UK: Online Safety Bill - who is in scope?
Ben Dunham and Neil O'Sullivan, from Osborne Clarke LLP, delve into the intricacies of the Online Safety Bill (OSB), highlighting its potential impact on internet services. They explore the OSB's scope, user-generated content, enforcement powers, and more, emphasizing the critical steps providers must take to ensure compliance in this evolving regulatory landscape.
The OSB, the UK's long-awaited landmark legislation designed to protect children and adults online, is finally due to become law in autumn 2023. The legislation marks a significant change in the way online spaces are regulated and will place wide-ranging responsibilities on online platforms to protect users from illegal and harmful content. The Office of Communications (Ofcom) has been entrusted with the responsibility of enforcing the OSB and will have extensive powers to investigate providers and sanction them for breaches.
As a first step when preparing for the introduction of the new regime, online service providers will need to determine whether they fall within its scope and, if so, what content on their platforms will be subject to regulation.
Which categories of service are within scope?
The OSB is targeted primarily at online user-to-user services and search services.
User-to-user services are internet services that allow content generated, uploaded, or shared by users on the service to be encountered by other users of the service. This includes social media platforms, messaging apps, online forums, message boards, dating apps and so on.
Even if the sharing of user-generated content is only a portion of a service's overall functionality, the service will be caught by the legislation, unless it benefits from an exemption.
Search services are services that are, or which include a search engine. This encompasses the major search engines and other services that search through large numbers of websites and databases. It also covers speech-based digital assistants. However, websites that have internal search functionality, but do not present results from the wider internet, will not be covered.
The OSB also applies to internet services that publish or display pornographic content.
Which services are exempt?
Several categories of service are expressly exempt from the OSB. Email, SMS, MMS, and one-to-one live aural communications services are not covered (although video calling services and instant messaging apps are). Additionally, certain services offered by public bodies are exempt.
Internal business services are also exempt. This exemption is intended to cover tools that are available only to a closed group of people within a business, such as business intranets, customer relationship management systems, and database management software.
For the exemption to be applicable, the business using the service must also be the service provider. A user-to-user service is defined as the entity that has control over who can use the service. If a business licenses a software platform with user-to-user functionality from a third-party software-as-a-service provider and controls access to the platform, then the business (rather than the third-party software-as-a-service provider) will be considered the provider for the purpose of the OSB. The business will be able to rely on the exemption, as long as the other applicable conditions are satisfied.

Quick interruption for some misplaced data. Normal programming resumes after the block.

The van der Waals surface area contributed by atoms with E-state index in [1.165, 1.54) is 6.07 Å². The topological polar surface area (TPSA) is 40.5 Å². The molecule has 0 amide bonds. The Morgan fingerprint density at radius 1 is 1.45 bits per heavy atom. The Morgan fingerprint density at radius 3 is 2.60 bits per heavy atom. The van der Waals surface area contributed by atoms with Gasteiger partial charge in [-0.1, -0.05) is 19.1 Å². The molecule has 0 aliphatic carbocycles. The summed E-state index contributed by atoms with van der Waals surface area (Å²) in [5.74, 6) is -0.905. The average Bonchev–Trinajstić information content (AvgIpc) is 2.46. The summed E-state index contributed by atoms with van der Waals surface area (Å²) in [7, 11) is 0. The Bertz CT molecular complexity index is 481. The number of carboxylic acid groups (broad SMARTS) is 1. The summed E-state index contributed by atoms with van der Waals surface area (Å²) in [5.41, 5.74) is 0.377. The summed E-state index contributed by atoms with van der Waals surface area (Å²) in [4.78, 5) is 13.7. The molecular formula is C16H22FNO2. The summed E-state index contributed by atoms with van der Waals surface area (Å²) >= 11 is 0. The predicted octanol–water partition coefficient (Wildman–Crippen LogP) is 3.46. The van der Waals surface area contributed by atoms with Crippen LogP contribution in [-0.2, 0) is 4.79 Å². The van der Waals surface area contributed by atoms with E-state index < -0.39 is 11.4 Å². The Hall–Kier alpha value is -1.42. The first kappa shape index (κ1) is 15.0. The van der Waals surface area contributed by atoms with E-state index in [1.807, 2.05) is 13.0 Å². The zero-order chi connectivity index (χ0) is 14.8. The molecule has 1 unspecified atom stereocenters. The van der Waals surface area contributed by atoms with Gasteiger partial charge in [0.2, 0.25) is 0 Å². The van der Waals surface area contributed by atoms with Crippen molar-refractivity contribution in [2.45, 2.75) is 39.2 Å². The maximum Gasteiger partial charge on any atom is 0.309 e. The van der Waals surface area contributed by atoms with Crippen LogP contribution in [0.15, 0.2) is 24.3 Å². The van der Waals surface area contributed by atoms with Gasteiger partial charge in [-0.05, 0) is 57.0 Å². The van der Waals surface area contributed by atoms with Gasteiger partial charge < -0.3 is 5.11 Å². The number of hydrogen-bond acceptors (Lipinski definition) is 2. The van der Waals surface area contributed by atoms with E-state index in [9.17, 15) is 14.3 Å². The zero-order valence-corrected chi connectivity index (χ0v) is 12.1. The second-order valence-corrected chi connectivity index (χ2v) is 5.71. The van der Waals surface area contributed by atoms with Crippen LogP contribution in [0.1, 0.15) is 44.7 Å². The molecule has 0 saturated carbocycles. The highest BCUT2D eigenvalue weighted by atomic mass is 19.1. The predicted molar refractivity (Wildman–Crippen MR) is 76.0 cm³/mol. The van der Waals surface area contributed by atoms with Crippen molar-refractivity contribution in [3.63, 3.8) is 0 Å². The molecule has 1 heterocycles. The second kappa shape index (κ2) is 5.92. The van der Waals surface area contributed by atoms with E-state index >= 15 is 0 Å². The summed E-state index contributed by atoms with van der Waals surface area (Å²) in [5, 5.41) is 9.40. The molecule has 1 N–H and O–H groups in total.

Limited functionality services are also exempt. This covers services that permit only limited user interaction in relation to content published by the provider, such as posting comments or reviews or applying a 'like' button or an emoji. This is intended to put services outside the scope of the OSB where the only user interaction consists of 'below the line' content or user reviews of directly provided goods and services. Consequently, newspaper websites that host comments underneath articles nor are company websites that host customer reviews of their goods or services are not subject to the OSB.
The OSB gives the secretary of state the power to make regulations that change its scope, including the power to bring one-to-one live aural communications, comments, and reviews on provider content within scope if they are considered to pose harm to UK users. Providers should be aware that, even if their services are not in scope on 'day one,' they may be encompassed in the future. This is a reminder that compliance is not a one-off exercise but a continuous process.
What is meant by 'links with the UK'?
Services covered by the OSB that do not qualify for an exemption will fall under its jurisdiction if they have 'links with the UK.' A service will be considered to have links with the UK if any of the following conditions are met:
- it has a significant user base in the UK;
- UK users form a target market for the service; or
- the service is accessible in the UK, and there are reasonable grounds to believe there is a material risk of significant harm to UK individuals presented by the content of the service.
The OSB, therefore, has an extraterritorial effect and will apply to services that operate from outside the UK. Given the global nature of the internet, this cross-border application is necessary in order to create an effective regulatory regime. However, the concept of 'links with the UK' is defined very widely. A service may have little connection with the UK and may be used by very few UK individuals yet it could still fall under the scope of the OSB if it is determined that the content of the service poses a serious risk to UK individuals, even if the numbers are small.
The OSB does not specify what threshold of UK users would constitute a 'significant number.' The major social media platforms will be caught. However, smaller platforms where UK users constitute a relatively small proportion of the global total may find it more challenging to determine whether they are within scope, particularly if there are few factors indicating that the UK is a target market for the service.